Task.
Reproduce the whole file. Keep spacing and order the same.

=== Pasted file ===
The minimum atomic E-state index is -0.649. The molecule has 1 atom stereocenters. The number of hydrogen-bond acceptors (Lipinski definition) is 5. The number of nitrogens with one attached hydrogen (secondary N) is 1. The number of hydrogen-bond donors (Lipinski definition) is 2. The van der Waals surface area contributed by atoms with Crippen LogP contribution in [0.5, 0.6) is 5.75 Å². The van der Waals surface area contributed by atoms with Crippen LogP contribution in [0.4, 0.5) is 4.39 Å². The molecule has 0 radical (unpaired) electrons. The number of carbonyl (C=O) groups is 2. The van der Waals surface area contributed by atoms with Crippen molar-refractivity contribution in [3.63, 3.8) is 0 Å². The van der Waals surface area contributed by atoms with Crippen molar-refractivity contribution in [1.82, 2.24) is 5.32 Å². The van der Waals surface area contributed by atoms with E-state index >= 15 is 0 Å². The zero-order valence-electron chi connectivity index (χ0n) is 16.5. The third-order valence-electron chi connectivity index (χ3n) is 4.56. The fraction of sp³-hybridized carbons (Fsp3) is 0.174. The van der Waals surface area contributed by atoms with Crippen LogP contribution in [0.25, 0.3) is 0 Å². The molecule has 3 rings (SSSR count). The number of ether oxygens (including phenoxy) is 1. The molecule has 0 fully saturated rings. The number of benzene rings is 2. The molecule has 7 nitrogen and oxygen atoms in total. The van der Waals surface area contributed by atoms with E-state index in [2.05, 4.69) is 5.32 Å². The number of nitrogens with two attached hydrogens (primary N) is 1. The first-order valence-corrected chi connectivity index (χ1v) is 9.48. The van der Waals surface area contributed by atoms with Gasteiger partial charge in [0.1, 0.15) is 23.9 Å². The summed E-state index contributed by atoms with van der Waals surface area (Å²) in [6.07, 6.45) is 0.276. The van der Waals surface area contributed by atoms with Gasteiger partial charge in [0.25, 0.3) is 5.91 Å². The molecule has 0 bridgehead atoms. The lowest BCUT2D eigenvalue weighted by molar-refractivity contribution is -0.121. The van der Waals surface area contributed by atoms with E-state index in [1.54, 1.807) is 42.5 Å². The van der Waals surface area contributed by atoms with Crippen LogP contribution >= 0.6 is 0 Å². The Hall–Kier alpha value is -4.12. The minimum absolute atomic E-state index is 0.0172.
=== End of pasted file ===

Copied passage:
The minimum atomic E-state index is -0.649. The molecule has 1 atom stereocenters. The number of hydrogen-bond acceptors (Lipinski definition) is 5. The number of nitrogens with one attached hydrogen (secondary N) is 1. The number of hydrogen-bond donors (Lipinski definition) is 2. The van der Waals surface area contributed by atoms with Crippen LogP contribution in [0.5, 0.6) is 5.75 Å². The van der Waals surface area contributed by atoms with Crippen LogP contribution in [0.4, 0.5) is 4.39 Å². The molecule has 0 radical (unpaired) electrons. The number of carbonyl (C=O) groups is 2. The van der Waals surface area contributed by atoms with Crippen molar-refractivity contribution in [3.63, 3.8) is 0 Å². The van der Waals surface area contributed by atoms with Crippen molar-refractivity contribution in [1.82, 2.24) is 5.32 Å². The van der Waals surface area contributed by atoms with E-state index >= 15 is 0 Å². The zero-order valence-electron chi connectivity index (χ0n) is 16.5. The third-order valence-electron chi connectivity index (χ3n) is 4.56. The fraction of sp³-hybridized carbons (Fsp3) is 0.174. The van der Waals surface area contributed by atoms with Crippen LogP contribution in [0.25, 0.3) is 0 Å². The molecule has 3 rings (SSSR count). The number of ether oxygens (including phenoxy) is 1. The molecule has 0 fully saturated rings. The number of benzene rings is 2. The molecule has 7 nitrogen and oxygen atoms in total. The van der Waals surface area contributed by atoms with E-state index in [2.05, 4.69) is 5.32 Å². The number of nitrogens with two attached hydrogens (primary N) is 1. The first-order valence-corrected chi connectivity index (χ1v) is 9.48. The van der Waals surface area contributed by atoms with Gasteiger partial charge in [0.1, 0.15) is 23.9 Å². The summed E-state index contributed by atoms with van der Waals surface area (Å²) in [6.07, 6.45) is 0.276. The van der Waals surface area contributed by atoms with Gasteiger partial charge in [0.25, 0.3) is 5.91 Å². The molecule has 0 bridgehead atoms. The lowest BCUT2D eigenvalue weighted by molar-refractivity contribution is -0.121. The van der Waals surface area contributed by atoms with E-state index in [1.54, 1.807) is 42.5 Å². The van der Waals surface area contributed by atoms with Crippen LogP contribution >= 0.6 is 0 Å². The Hall–Kier alpha value is -4.12. The minimum absolute atomic E-state index is 0.0172.